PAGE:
The face of the ancient Egyptian ruler Ramesses II — possibly the pharaoh of the biblical Book of Exodus who persecuted Moses and the Israelites — has been reconstructed from his mummified remains. And although the pharaoh died in his 90s, his visage has been “reverse aged” by several decades to show him in his prime, at about age 45.
“We carried a three-dimensional age regression process to remove some of the signs of ageing in order to depict him in his middle-age, at the peak of his power,” Caroline Wilkinson, director of the Face Lab at Liverpool John Moores University in the United Kingdom, told Live Science in an email.
The result is a portrait of the pharaoh Ramesses II described as “handsome” by Sahar Saleem, a professor of radiology at Cairo University in Egypt and the leader of the project.
“King Ramesses II was a great warrior who ruled Egypt for 66 years,” Saleem told the radiology magazine AuntMinnieEurope.com. (An “Aunt Minnie” is a radiological term for an unquestionable diagnosis.) “Bringing Ramesses’ face to life in his old age and as a young man reminds the world of his legendary status,” she said.
The mummy of Ramesses II is now in the National Museum of Egyptian Civilization in Cairo. It was discovered in 1881 near Luxor in southern Egypt, and at some point after that, it was partially unwrapped to show the pharaoh’s mummified features.
For the latest facial reconstruction, Saleem made a three-dimensional virtual model of the pharaoh’s head and skull from new CT scan data — effectively, thousands of X-rays assembled into a 3D image — which Wilkinson then used to reconstruct his face with computer software used in criminal investigations.
Next, Wilkinson used computer-generated imagery (CGI) techniques to add skin, eye and hair textures, based on what Saleem reported would have been common among Egyptians at the time — which showed what the pharaoh may have looked like when he died — and finally used the age regression software to show how he had likely appeared decades earlier. “The age regression was challenging, as this was in 3D,” she said.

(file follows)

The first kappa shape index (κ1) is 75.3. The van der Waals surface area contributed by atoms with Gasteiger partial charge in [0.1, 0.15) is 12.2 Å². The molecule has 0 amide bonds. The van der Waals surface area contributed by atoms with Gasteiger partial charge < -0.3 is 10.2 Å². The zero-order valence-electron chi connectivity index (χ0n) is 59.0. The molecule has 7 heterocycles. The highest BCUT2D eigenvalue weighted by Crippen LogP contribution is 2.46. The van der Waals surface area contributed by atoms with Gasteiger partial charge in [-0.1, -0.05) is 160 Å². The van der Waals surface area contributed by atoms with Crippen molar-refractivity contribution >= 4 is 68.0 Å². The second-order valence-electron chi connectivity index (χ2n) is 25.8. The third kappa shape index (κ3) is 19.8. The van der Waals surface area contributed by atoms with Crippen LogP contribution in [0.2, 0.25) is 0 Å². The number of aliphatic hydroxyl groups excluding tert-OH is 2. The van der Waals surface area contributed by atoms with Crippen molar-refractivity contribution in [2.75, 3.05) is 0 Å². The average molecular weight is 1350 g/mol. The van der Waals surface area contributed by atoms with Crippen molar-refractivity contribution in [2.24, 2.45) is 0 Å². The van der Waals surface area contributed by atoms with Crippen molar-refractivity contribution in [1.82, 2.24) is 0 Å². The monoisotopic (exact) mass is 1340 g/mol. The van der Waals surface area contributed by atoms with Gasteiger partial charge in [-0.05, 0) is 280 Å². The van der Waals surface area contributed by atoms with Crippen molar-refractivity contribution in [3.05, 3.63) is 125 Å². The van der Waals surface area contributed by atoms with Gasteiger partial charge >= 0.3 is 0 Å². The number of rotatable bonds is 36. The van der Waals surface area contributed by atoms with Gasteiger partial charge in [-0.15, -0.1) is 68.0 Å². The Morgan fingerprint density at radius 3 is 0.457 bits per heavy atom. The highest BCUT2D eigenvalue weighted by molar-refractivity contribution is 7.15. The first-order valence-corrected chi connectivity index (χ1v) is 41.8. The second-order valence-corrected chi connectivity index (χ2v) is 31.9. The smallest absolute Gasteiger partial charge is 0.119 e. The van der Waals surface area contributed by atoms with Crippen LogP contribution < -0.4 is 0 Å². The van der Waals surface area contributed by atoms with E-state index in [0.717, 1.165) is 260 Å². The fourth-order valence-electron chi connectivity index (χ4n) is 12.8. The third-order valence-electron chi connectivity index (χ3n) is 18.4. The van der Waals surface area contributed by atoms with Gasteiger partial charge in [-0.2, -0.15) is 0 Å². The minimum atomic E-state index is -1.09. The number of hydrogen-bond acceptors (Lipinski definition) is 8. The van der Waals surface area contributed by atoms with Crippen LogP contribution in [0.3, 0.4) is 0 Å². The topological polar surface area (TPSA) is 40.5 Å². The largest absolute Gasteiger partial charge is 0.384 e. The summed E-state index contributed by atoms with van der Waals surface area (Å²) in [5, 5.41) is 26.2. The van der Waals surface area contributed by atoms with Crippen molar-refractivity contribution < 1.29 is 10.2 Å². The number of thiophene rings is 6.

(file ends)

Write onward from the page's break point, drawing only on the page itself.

Wilkinson explained that the field of estimating the face of someone from their skull is dominated by two approaches: “facial approximation,” which uses average data, templates and biological profiles to produce an “average” face, which might result from several different skulls; and “facial reconstruction,” a more detailed attempt to determine what a particular person looked like, based on anatomical standards, measurements and morphological analysis. A related term is “facial depiction,” which adds colors and textures, she said.
In this case, the team used the more detailed approach. “The face of Rameses II was produced using 3D facial reconstruction and then a 3D facial depiction process,” Wilkinson said.
The pharaoh who is said to have persecuted Moses and the Israelites in the story of Exodus is never named in the Bible, but several historians think his depiction most closely resembles Ramesses II, who was a celebrated ruler at a height of Egyptian power in the 13th century B.C.
As a result, Ramesses II — also called Ramses II or Ramesses the Great — has often been depicted in literary and film adaptations of Exodus, including in the 1956 movie “The Ten Commandments.”
However, American historians Megan Bishop Moore and Brad Kelle wrote in “Biblical History and Israel’s Past: The Changing Study of the Bible and History” (Eerdmans, 2011) that no archaeological evidence has been found to support the idea that the Israelites were enslaved in Egypt, nor for any of the other events described in Exodus, including the destruction of the pharaoh’s army as it pursued the Israelites across the Red Sea.
Historical records attest that Ramesses II was born in about 1303 B.C. into the family of the pharaoh Seti I and that he became pharaoh when his father died in about 1279 B.C. During his reign, Ramesses II expanded the Egyptian empire as far north as modern-day Syria and built many monumental structures, including the expansion of the Karnak Temple. He died in about 1213 B.C.
Ramesses II also influenced later culture: he was the inspiration for the 1818 poem “Ozymandias” by the English poet Percy Bysshe Shelley, who had seen a huge broken statue of Ramesses II — known as Ozymandias in Greek — in the British Museum in London, leading him to pen the words “Look on my Works, ye Mighty, and despair!”